- Buying first (motor(bike just before winter – bold or stupid?
Cheap and cheerful for a winter hack. Stats suggest we all drop a bike now and then, especially in your first year. I did…twice. Both at slow speed but both made a mess of the bike. Rain, leaves, mud, ice and the ever present diesel and not forgetting man hole covers.
I agree that heated kit makes sense. Not battery powered! Make sure it is powered by the bike. Good kit lets you daisy chain vest to trousers to gloves etc.
Enjoy but be sensible and never underestimate car drivers stupidity!Posted 4 years agob rMember
As long as you are warm, can see and watch out for frost you’ll be ok.
So, good gear, heated grips and bar covers (MX type ones work fine); new helmet with one of those ‘double-glazed’ visors installed and if there is frost/ice on the car windscreen, use the car/train/taxi etc.Posted 4 years agoMarkieMember
I got my first
bikescooter in the spring (a few years back) and come winter was glad I’d had the 6 months experience.
Still managed to come off it on black ice twice – and I was only doing 4 miles each way.
Positive recommendations, I had a ‘double glazed’ Shoei helmet and it never fogged up. Never. Also had one of those snuggly rug covers that go over your legs and up your front – always toasty, prob not possible on a bike!Posted 4 years ago
Put this up on rev counter already but spreading the net far and wide. Passed my test on Friday and dead keen to get started. However, as Sean Bean would say – winter is coming.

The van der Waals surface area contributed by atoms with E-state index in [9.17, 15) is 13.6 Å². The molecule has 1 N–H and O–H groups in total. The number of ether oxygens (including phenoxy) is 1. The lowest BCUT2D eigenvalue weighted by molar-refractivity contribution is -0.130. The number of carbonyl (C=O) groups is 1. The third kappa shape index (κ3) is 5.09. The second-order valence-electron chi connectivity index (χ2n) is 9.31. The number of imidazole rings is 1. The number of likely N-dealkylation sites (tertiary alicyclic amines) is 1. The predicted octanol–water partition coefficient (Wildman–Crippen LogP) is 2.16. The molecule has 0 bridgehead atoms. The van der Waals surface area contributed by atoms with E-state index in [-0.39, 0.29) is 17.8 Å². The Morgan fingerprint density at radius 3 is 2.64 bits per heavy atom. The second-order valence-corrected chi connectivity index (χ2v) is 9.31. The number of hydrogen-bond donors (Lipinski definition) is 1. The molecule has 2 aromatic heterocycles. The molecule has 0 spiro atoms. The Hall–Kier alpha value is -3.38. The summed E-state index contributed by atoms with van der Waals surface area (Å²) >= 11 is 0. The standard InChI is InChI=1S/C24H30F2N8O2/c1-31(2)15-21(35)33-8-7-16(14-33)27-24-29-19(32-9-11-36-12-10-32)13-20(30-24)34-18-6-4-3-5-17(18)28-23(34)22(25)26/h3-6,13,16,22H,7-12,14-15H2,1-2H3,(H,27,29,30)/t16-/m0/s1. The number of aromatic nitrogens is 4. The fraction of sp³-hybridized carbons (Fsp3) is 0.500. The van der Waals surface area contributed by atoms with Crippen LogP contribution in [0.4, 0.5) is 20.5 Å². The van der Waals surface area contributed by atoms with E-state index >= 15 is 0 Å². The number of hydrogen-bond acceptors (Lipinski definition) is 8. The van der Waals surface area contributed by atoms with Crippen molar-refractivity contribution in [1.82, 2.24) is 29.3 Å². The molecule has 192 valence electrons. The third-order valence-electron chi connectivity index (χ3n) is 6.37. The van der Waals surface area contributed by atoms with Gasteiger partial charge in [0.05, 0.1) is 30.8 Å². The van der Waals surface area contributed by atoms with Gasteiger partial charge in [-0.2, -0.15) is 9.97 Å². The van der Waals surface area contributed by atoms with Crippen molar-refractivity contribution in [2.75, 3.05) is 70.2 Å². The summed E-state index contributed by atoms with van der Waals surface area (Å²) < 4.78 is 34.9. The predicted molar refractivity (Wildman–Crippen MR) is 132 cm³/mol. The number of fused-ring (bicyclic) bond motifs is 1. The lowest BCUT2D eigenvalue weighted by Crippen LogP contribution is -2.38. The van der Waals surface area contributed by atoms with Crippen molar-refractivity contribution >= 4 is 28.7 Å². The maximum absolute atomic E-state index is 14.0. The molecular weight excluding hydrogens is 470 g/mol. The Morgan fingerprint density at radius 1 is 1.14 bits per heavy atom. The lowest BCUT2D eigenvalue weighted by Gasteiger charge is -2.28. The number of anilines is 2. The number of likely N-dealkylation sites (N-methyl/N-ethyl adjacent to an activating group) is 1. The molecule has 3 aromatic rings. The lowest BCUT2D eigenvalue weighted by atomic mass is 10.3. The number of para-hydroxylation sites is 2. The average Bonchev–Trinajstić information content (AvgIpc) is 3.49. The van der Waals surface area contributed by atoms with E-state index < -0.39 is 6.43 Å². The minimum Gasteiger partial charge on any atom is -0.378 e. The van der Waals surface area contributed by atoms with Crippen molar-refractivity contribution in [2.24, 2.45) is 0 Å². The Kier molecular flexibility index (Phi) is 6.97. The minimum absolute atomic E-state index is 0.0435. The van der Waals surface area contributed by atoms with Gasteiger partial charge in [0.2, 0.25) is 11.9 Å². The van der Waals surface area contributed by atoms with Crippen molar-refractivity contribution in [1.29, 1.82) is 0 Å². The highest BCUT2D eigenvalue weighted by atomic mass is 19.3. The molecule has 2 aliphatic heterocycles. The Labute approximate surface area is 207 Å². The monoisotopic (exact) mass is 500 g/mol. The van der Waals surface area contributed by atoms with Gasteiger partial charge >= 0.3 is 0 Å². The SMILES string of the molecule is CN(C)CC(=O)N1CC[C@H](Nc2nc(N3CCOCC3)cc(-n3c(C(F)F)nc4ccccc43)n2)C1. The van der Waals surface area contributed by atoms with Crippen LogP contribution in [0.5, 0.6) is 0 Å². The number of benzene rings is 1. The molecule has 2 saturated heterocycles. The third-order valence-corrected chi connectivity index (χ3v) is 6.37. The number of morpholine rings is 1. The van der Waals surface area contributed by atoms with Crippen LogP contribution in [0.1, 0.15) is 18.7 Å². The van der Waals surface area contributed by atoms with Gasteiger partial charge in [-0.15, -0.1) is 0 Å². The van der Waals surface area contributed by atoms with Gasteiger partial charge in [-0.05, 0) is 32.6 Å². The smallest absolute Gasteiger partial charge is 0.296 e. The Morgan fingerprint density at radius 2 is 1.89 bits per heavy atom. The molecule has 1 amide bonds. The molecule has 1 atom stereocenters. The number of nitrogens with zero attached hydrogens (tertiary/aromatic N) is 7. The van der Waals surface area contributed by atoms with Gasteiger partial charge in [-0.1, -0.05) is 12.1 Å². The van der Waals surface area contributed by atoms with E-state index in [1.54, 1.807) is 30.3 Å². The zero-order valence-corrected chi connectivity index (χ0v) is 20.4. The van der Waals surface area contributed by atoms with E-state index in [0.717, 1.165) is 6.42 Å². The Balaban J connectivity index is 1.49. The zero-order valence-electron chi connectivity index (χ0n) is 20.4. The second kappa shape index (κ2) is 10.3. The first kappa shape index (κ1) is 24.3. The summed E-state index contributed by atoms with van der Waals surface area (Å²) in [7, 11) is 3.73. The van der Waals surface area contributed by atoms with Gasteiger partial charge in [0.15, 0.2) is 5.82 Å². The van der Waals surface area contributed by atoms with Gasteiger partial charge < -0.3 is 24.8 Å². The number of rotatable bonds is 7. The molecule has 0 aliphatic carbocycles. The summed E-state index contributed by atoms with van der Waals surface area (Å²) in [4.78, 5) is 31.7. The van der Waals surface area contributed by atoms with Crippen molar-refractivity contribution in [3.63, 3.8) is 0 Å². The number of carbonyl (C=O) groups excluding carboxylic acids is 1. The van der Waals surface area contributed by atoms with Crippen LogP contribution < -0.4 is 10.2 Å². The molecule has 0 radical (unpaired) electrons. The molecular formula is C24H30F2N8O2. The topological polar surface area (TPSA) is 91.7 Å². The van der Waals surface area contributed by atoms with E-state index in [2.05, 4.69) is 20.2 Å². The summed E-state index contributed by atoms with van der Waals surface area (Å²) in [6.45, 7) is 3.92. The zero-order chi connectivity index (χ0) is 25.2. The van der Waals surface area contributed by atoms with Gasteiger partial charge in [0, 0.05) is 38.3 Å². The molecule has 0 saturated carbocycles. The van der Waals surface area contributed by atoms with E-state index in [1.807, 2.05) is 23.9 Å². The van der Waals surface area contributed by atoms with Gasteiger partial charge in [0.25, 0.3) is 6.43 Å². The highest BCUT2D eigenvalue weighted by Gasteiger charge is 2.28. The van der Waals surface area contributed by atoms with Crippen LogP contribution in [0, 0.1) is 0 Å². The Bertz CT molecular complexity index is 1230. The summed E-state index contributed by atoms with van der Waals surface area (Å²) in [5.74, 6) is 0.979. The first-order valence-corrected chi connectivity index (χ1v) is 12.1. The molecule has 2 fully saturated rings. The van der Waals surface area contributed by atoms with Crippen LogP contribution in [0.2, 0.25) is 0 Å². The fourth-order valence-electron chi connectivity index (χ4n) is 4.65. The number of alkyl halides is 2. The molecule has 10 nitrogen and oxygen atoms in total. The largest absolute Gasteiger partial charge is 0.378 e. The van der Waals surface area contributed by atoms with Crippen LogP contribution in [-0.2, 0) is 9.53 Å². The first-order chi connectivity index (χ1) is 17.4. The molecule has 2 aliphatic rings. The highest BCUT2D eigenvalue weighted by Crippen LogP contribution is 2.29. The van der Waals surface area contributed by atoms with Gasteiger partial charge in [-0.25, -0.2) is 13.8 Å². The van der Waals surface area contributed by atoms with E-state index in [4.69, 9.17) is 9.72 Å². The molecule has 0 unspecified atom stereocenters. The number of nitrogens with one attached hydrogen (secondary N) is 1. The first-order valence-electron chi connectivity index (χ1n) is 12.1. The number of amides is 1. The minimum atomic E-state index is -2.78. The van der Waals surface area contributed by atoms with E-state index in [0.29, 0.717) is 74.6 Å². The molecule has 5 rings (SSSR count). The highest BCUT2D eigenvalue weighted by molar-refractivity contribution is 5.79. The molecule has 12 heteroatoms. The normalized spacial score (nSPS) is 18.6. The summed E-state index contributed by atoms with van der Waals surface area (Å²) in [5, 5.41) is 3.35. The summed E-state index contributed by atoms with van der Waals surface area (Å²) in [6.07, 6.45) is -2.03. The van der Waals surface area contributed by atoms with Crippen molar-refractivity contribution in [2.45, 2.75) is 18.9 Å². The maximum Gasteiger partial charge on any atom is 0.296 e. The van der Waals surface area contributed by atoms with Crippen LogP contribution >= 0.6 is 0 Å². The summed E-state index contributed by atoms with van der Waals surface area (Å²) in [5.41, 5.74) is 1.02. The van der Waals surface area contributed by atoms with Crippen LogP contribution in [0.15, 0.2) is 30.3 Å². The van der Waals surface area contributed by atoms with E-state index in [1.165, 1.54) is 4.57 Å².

On the plus side I’d keep the momentum going and good habits are still fresh in my mind. I wouldn’t have a huge gap between training and actually starting (I’ll get a bike in spring if not now) and with a bit of luck I’ll develop a Belgian hardman mentality towards the weather. On the flip side I’ll need that luck to avoid ice and idiot drivers through the darkening months. I’ll also need good kit to avoid ending up like a drowned rat.
My commute is from SW london out towards Surrey. Bit of town then a3 for 10 miles and one junction on the M25 to round it off. I’m using a car at the moment although I live across from the train station but would sell the car if got a bike. If needed I could use the train for the majority of my shifts but couldn’t use public transport for late shifts which finish after midnight. That’s the other issue, tiredness after a long day and riding home in crap weather.
So there you have it, thoughts and opinions. TaPosted 4 years agoNorthwindSubscriber
You don’t really get winter down south!
I’ll be honest, it was partly scottish winters that killed my enthusiasm for motorbiking, riding in snow is… well, kind of fun, but not when you have to, and bad visibility and cold sucks the joy out of it. Icy roads are just a gamble, you can weight the odds with good obs and planning but then, that’s a bit of an aquired skill. With good kit it’s not such a chore, but it takes a little time and money to get kit that really works for you.
All in all… Don’t be afraid to do it, it’ll be OK. But it’ll be better to start in better conditions with everything on your side.Posted 4 years agomogrimMember
Cheers NW, yeah my impression so far is that the weather is much milder here and I’m sorely tempted to get started before winter kicks in. Not sure if being headstrong and will end up on my backside in a few weeks though.